A burglary standoff late Monday night ended in one arrest. 36-year-old Charles A. Miller stole a shotgun while burglarizing his ex-wifes home. Police say Miller fired the gun as police were arriving, ordering officers to come and get him in the middle of a field. A SWAT team was then called for by the Delaware County Police as Miller started yelling at officers. Miller is currently being held at the Delaware County Jail without the possibility of bond.
Plans to move 600 inmates from Arizona to the new castle correctional facility have been put on hold after a full scale riot on Tuesday. Indiana Department of Corrections Commissioner J. David Donahue says a decision will be made after damage made to the prison can be assessed. Governor Mitch Daniels made a deal earlier this year to bring more than twelve-hundred inmates from the state of Arizona to the facility in new castle, in exchange for $29.4 million. Authorities believe the riot was the result of a conflict between Indiana and Arizona inmates.
A full scale riot at the New Castle Correctional Facility Tuesday left two staff members injured. The riot began around 2 p.m. after prisoners were reported breaking windows and picnic tables. Other reports say gun shots and fires were coming from within the prison walls. Authorities believe the riot may have started as a result of a conflict between Indiana and Arizona inmates. However, one worker at the facility says it all started when Arizona inmates arrived to eat wearing improper clothing.
Offenders engaged in recreation, and others being escorted from to and from lunch began to resist staff members order to return to their housing units and cells. This demonstration erupted into a demonstration involving approximately 500 of the 1,668 offenders residing at the facility. Offenders began disrobing and destroying facility furnishings and breaking windows.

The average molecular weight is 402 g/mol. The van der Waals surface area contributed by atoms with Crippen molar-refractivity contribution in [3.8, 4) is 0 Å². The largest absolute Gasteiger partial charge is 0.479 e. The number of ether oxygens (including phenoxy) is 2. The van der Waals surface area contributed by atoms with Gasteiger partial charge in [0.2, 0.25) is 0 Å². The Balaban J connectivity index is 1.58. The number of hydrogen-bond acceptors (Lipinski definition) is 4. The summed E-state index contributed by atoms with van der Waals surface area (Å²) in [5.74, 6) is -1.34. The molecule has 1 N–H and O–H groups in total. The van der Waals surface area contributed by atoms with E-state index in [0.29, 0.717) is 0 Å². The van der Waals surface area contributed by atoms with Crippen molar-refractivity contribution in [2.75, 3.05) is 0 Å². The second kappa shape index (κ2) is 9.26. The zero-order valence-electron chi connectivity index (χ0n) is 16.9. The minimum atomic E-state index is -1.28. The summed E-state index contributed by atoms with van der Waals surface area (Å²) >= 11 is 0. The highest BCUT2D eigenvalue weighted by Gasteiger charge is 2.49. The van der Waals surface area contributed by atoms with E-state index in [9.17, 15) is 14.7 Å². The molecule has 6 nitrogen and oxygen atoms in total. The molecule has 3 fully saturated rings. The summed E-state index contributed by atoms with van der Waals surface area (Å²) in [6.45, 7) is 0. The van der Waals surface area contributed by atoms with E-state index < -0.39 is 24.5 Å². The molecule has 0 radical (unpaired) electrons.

As the demonstration grew, two staff members received injuries, and were sent outside the facility for treatment.
Facility Emergency Response teams were immediately assembled and activated. The offenders were able to leave their housing units, but were not able to reach the facilities outside security perimeter. To insure the offender demonstration remained inside the interior fence, the Department of Correction activated its Special Emergency Response Teams, and called upon the Indiana State Police to activate its Emergency Response Teams. The Facility also accepted support from
The event was contained at 4:45 p.m., and all offenders were secured. There were no serious injuries to offenders. Approximately seven offenders received minor injuries, most were eye irritations that needed flushing due to the tear gas. None of the offender injuries required off-site medical treatment.
We are grateful to the local public safety responders who swiftly reacted to the situation, said
Thanks to all the law enforcement involved ISP,
The Department is currently in the process of investigating the incident, and will be transporting those offenders responsible to more secure disciplinary segregation cells at other facilities. Staff will be assessing the damage to the facility, and making repairs.